I splurged on my friends this Christmas and New Year. Instead of buying expensive presents that I could not afford, I wanted to be generous with time instead. If a friend called or texted and asked whether I wanted to meet for a walk or a pub lunch, I replied with an enthusiastic ‘yes,’ and ignored the scrooge voice that urged me to sort out my end of year accounts or respond to work emails. Over the past couple of weeks I’ve committed to a social life that reminded me of how carefree I used to be in my teens and twenties until I got seriously into writing books. Breaking my self-imposed limits has been liberating and has made me appreciate the benefits of keeping friends closer and made me think about how I might live more spontaneously now that the holiday is over.

The temptation is to return to the grind, to fall back into work and lurch towards the next holiday. Teaching in schools encourages this mentality and I know that some of my colleagues will be jokingly counting down the days until half-term. Instead of pushing on regardless, I’d like to create some more room in my life for the people who matter most to me and the people who interest me the most. I realise that this requires an adjustment in attitude. Spending time with great people is not indulgent, it’s a privilege. It’s essential for a full and vigorous life.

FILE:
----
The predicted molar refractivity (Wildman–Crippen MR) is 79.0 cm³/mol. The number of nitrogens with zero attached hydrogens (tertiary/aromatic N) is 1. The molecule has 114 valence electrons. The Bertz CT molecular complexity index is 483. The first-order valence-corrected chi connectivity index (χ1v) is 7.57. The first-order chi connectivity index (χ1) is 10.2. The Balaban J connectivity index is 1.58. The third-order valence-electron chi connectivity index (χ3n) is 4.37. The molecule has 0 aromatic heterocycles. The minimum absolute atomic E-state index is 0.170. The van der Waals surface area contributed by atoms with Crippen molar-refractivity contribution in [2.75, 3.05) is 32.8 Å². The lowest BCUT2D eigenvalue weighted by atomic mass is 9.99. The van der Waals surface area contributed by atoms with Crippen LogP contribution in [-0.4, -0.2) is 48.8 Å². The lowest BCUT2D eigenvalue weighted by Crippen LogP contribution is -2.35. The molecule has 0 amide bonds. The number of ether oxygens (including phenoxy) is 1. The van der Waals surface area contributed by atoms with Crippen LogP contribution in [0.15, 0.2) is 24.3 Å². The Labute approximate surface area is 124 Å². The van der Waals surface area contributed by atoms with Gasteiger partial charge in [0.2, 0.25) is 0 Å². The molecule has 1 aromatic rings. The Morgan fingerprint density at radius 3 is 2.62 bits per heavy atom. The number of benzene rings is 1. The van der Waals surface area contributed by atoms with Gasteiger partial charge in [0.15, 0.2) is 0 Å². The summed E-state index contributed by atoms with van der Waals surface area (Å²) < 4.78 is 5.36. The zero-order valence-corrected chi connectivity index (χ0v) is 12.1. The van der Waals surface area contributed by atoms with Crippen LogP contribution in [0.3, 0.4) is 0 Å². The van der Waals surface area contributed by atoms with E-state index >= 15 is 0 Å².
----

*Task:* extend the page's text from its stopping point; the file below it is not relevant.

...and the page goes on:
I haven’t really understood how not being able to afford time for people is the ultimate poverty. I suppose I just thought that I would make time to catch up when I had more time to give. I now have a better insight into how much more productive and creative I can be when I have spent time in ways that enrich my life, whether that is long frosty or windy walks and talks while out and about with much adored dogs, playing Happy Families after having feasted and drunk champagne at New Year or a lunch at an old-fashioned pub in Dunster when my friends instead of complaining about my lateness simply ordered for me and then navigated our way across Exmoor so that all I had to do was to enjoy their company.

At the start of 2015 I’d like to say a huge thank you to my friends from all elements of my life for reminding me what life is for. And for showing me that the work-holiday dichotomy is a habitual way of thinking. This time has made me realise that I don’t need to ration or be mean with my friendships. The demands of work and other daily commitments will always do that for me. Ever since hearing Jonathan Rée lecture on Heidegger and hearing him say that the greatest gift that anyone can give to another person truly is their time and full attention I’ve understood this intellectually. But I don’t think I’ve fully got how to go about it until now. Allowing myself to actually afford time is the best gift I’ve had in years.

Happy New Year.

Some of my happiest moments from the year were spent working with horses and friends.

Michael leapingBelinda with dusters

Dom with Trixie jumping

Jo with Dragonfly

Horses at Netherton3

Setting up